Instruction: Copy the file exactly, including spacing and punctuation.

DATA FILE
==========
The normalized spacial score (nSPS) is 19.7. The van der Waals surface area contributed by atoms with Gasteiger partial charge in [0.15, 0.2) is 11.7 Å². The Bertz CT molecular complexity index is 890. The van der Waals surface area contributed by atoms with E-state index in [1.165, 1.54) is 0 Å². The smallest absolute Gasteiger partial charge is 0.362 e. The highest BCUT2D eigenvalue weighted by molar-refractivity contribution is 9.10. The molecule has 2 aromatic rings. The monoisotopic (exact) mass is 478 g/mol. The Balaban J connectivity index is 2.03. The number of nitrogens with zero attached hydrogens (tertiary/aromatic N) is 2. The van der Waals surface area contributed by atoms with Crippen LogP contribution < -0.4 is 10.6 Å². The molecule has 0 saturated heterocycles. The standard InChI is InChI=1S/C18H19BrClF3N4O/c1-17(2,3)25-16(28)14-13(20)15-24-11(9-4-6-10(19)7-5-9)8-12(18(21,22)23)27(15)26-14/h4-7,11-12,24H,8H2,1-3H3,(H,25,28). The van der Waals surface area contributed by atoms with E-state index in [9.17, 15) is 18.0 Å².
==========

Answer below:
The normalized spacial score (nSPS) is 19.7. The van der Waals surface area contributed by atoms with Gasteiger partial charge in [0.15, 0.2) is 11.7 Å². The Bertz CT molecular complexity index is 890. The van der Waals surface area contributed by atoms with E-state index in [1.165, 1.54) is 0 Å². The smallest absolute Gasteiger partial charge is 0.362 e. The highest BCUT2D eigenvalue weighted by molar-refractivity contribution is 9.10. The molecule has 2 aromatic rings. The monoisotopic (exact) mass is 478 g/mol. The Balaban J connectivity index is 2.03. The number of nitrogens with zero attached hydrogens (tertiary/aromatic N) is 2. The van der Waals surface area contributed by atoms with Crippen LogP contribution < -0.4 is 10.6 Å². The molecule has 0 saturated heterocycles. The standard InChI is InChI=1S/C18H19BrClF3N4O/c1-17(2,3)25-16(28)14-13(20)15-24-11(9-4-6-10(19)7-5-9)8-12(18(21,22)23)27(15)26-14/h4-7,11-12,24H,8H2,1-3H3,(H,25,28). The van der Waals surface area contributed by atoms with E-state index in [9.17, 15) is 18.0 Å².